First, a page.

Philosophical Multicore

Sometimes controversial, sometimes fallacious, sometimes thought-provoking, and always fun.

Simulated Annealing vs. Genetic Algorithm

Posted by Michael Dickens on September 7, 2009

When I read about simulated annealing, I considered implementing it instead of a genetic algorithm. But I decided not to. Why? Simulated annealing relies on the assumption that the best layout is next to the second best layout, which is next to the third best layout, etc. But this is likely to be untrue. The second best keyboard probably looks nothing like the best keyboard. But genetic algorithms avoid this problem, through repetition. The “all star” round contains many very good layouts, so it is more likely to converge on the best layout.

But when I saw some results, I had to reconsider. Simulated annealing is seemingly much faster. But how can we get it to converge on the best possible layout? Could we do something like simulated annealing, but then repeat it and pool all the best layouts and evolve those using a genetic algorithm?

I ran some empirical tests, and it turns out that simulated annealing is indeed many times faster than a comparable genetic algorithm. Chris Johnson sent me some source code, and it turns out that it is indeed much faster.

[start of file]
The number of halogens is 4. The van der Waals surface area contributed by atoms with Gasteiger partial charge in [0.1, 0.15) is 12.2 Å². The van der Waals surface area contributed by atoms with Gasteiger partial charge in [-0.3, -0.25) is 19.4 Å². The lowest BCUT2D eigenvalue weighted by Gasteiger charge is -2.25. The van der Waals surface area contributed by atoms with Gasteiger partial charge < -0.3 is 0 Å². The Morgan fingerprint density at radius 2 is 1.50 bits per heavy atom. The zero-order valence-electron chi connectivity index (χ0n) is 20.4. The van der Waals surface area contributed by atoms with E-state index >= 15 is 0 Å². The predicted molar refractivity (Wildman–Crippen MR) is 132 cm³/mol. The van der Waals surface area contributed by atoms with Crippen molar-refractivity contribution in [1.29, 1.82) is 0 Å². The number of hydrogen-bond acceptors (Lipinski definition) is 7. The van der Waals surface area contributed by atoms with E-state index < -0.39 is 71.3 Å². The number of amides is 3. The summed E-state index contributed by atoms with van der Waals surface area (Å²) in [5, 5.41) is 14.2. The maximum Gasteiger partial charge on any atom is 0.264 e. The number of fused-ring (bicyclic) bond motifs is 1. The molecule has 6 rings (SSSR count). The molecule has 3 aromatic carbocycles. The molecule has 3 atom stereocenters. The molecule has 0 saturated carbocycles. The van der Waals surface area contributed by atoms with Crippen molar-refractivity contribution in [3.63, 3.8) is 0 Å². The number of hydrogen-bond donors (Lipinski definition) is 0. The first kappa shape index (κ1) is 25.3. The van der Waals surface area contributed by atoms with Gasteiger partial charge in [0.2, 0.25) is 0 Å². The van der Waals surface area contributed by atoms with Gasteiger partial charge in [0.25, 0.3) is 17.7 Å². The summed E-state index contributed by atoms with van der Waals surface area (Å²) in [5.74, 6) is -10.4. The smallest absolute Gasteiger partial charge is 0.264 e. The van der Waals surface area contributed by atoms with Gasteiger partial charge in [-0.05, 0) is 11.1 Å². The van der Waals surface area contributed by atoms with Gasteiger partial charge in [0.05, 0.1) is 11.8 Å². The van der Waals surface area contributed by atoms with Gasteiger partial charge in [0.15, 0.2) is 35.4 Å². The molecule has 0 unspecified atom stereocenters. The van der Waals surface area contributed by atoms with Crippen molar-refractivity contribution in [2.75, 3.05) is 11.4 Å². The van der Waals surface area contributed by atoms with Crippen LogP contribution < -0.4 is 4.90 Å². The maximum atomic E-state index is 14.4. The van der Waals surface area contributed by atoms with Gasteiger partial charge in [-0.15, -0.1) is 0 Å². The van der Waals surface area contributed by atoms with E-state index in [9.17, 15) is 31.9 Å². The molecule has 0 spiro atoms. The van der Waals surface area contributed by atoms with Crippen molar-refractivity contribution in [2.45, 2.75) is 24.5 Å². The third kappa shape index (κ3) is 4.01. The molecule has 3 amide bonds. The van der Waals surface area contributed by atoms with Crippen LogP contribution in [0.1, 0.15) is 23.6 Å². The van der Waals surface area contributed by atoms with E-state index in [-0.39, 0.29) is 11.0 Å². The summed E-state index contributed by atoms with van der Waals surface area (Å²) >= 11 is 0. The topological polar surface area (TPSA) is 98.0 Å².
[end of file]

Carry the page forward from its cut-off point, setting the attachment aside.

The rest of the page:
Simulated annealing works sort of like a “smart” genetic algorithm with a pool size of only one. Instead of just making any old mutation, it looks for good mutations to make. This allows much faster convergence. But this strategy, as well as the genetic algorithm strategy, can sometimes skip over very good layouts, or even the best. I will explain in a later post, coming soon.


2 Responses to “Simulated Annealing vs. Genetic Algorithm”

  1. James said

    You said you ran empirical tests and found SA to be many times faster than GA. What kind of tests did you run? On what kind of hardware? I can think of many cases where GA would come to a faster solution than SA, especially if you are using multi-threads.

    • I tested my typing program ( on my Macintosh with a 2.5 GHz dual-core processor. I think GA would be faster for some applications, but not for what I’m doing. The program is single-threaded for both GA and SA, but even if it weren’t, the SA algorithm is about 100 times faster, so multithreading would only help if you had a supercomputer.

Leave a Reply

Fill in your details below or click an icon to log in: Logo

You are commenting using your account. Log Out /  Change )

Google photo

You are commenting using your Google account. Log Out /  Change )

Twitter picture

You are commenting using your Twitter account. Log Out /  Change )

Facebook photo

You are commenting using your Facebook account. Log Out /  Change )

Connecting to %s

%d bloggers like this: